More Global Warming Current Events and Global Warming News Articles

Climate Change: Evidence and Causes (PDF Booklet)

Climate Change: Evidence and Causes (PDF Booklet)
by National Academies Press


Climate Change: Evidence and Causes is a jointly produced publication of The US National Academy of Sciences and The Royal Society. Written by a UK-US team of leading climate scientists and reviewed by climate scientists and others, the publication is intended as a brief, readable reference document for decision makers, policy makers, educators, and other individuals seeking authoritative information on the some of the questions that continue to be asked. Climate Change makes clear what is well-established and where understanding is still developing. It echoes and builds upon the long history of climate-related work from both national academies, as well as on the newest climate-change assessment from the United Nations' Intergovernmental Panel on Climate Change. It touches on current...

Global Warming: Understanding the Forecast

Global Warming: Understanding the Forecast
by David Archer (Author)


Archer's Global Warming: Understanding the Forecast 2nd Edition, is the first real text to present the science and policy surrounding climate change at the right level. Accompanying videos, simulations and instructional support makes it easier to build a syllabus to improve and create new material on climate change. Archer's polished writing style makes the text entertaining while the improved pedagogy helps better understand key concepts, ideas and terms.This edition has been revised and reformulated with a new chapter template of short chapter introductions, study questions at the end, and critical thinking puzzlers throughout. Also a new asset for the BCS was created that will give ideas for assignments and topics for essays and other projects. Furthermore, a number of interactive...

The Global Warming Reader: A Century of Writing About Climate Change

The Global Warming Reader: A Century of Writing About Climate Change
by Bill McKibben (Author)


Our most widely respected environmental writer brings together the essential voices on global warming, from its 19th-century discovery to the present
With the rise of extreme weather events worldwide--witness the devastation wrought by Hurricanes Sandy, Irene, and Katrina, and the sustained drought across the American West--global warming has become increasingly difficult to deny.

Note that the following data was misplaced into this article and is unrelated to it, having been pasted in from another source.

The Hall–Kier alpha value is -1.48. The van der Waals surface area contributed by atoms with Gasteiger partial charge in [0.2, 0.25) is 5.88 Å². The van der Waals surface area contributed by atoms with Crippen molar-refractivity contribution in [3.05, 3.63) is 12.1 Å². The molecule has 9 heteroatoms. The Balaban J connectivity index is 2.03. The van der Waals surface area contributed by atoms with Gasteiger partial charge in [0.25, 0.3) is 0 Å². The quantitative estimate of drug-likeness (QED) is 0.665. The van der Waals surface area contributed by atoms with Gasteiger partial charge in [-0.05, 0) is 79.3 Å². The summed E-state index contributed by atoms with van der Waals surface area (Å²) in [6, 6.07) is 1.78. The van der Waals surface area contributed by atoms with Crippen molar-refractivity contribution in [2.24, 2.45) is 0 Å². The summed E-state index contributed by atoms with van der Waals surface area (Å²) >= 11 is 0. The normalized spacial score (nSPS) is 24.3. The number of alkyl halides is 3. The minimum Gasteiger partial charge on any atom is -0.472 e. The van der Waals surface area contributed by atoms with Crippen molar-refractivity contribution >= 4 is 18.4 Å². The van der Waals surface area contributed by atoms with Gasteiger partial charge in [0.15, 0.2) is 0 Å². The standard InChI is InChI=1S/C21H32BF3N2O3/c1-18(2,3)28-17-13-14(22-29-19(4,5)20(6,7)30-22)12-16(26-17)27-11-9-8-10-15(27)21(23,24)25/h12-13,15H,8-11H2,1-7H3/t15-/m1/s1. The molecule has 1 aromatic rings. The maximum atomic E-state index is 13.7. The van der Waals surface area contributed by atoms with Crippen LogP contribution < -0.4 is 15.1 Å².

What is happening to our planet? And what can we do about it? The Global Warming Reader provides more than thirty-five answers to these burning questions, from more than one hundred years of engagement with the topic. Here is Elizabeth Kolbert's groundbreaking essay "The Darkening Sea," Michael Crichton's skeptical view of climate change, George Monbiot's biting indictment of those who are...

Global Warming

Global Warming
by Seymour Simon (Author)


Award-winning science writer Seymour Simon gives you a full-color photographic introduction to the causes and effects of global warming and climate change. Earth's climate has always varied, but it is now changing more rapidly than at any other time in recent centuries. The climate is very complex, and many factors play important roles in determining how it changes. Why is the climate changing? Could Earth be getting warmer by itself? Are people doing things that make the climate warmer?Supports the Common Core State Standards

Windfall: The Booming Business of Global Warming

Windfall: The Booming Business of Global Warming
by McKenzie Funk (Author)


A fascinating investigation into how people around the globe are cashing in on a warming world

McKenzie Funk has spent the last six years reporting around the world on how we are preparing for a warmer planet. Funk shows us that the best way to understand the catastrophe of global warming is to see it through the eyes of those who see it most clearly—as a market opportunity.

Global warming’s physical impacts can be separated into three broad categories: melt, drought, and deluge. Funk travels to two dozen countries to profile entrepreneurial people who see in each of these forces a potential windfall.

The melt is a boon for newly arable, mineral-rich regions of the Arctic, such as Greenland—and for the surprising kings of the manmade snow trade,...

Global Warming: The Complete Briefing